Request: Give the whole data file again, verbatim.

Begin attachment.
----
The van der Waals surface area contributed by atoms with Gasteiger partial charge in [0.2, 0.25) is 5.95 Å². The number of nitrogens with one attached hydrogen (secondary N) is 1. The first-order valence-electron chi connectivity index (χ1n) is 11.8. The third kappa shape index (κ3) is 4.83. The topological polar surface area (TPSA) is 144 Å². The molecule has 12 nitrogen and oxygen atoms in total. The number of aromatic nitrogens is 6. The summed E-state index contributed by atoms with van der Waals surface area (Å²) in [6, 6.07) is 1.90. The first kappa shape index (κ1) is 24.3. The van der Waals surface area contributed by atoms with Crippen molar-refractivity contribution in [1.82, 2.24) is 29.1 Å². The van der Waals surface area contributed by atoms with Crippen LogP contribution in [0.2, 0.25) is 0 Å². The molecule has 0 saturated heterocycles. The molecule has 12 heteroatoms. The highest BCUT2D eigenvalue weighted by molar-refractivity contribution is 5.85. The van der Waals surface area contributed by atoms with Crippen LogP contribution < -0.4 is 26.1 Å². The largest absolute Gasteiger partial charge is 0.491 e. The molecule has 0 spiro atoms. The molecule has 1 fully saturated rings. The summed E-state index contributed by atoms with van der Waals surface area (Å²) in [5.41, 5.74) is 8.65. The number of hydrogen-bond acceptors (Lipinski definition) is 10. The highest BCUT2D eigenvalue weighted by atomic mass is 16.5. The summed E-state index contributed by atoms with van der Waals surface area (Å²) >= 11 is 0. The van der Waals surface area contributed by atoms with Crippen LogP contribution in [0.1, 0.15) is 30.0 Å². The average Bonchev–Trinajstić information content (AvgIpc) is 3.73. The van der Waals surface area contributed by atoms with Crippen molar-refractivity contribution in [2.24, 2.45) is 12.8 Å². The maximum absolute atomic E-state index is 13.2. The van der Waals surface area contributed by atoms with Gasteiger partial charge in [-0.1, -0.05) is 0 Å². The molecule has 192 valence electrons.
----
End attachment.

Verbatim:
The van der Waals surface area contributed by atoms with Gasteiger partial charge in [0.2, 0.25) is 5.95 Å². The number of nitrogens with one attached hydrogen (secondary N) is 1. The first-order valence-electron chi connectivity index (χ1n) is 11.8. The third kappa shape index (κ3) is 4.83. The topological polar surface area (TPSA) is 144 Å². The molecule has 12 nitrogen and oxygen atoms in total. The number of aromatic nitrogens is 6. The summed E-state index contributed by atoms with van der Waals surface area (Å²) in [6, 6.07) is 1.90. The first kappa shape index (κ1) is 24.3. The van der Waals surface area contributed by atoms with Crippen molar-refractivity contribution in [1.82, 2.24) is 29.1 Å². The van der Waals surface area contributed by atoms with Crippen LogP contribution in [0.2, 0.25) is 0 Å². The molecule has 0 saturated heterocycles. The molecule has 12 heteroatoms. The highest BCUT2D eigenvalue weighted by molar-refractivity contribution is 5.85. The van der Waals surface area contributed by atoms with Crippen LogP contribution < -0.4 is 26.1 Å². The largest absolute Gasteiger partial charge is 0.491 e. The molecule has 0 spiro atoms. The molecule has 1 fully saturated rings. The summed E-state index contributed by atoms with van der Waals surface area (Å²) in [5.41, 5.74) is 8.65. The number of hydrogen-bond acceptors (Lipinski definition) is 10. The highest BCUT2D eigenvalue weighted by atomic mass is 16.5. The summed E-state index contributed by atoms with van der Waals surface area (Å²) >= 11 is 0. The van der Waals surface area contributed by atoms with Crippen LogP contribution in [0.1, 0.15) is 30.0 Å². The average Bonchev–Trinajstić information content (AvgIpc) is 3.73. The van der Waals surface area contributed by atoms with Crippen molar-refractivity contribution in [2.24, 2.45) is 12.8 Å². The maximum absolute atomic E-state index is 13.2. The van der Waals surface area contributed by atoms with Gasteiger partial charge in [-0.1, -0.05) is 0 Å². The molecule has 192 valence electrons.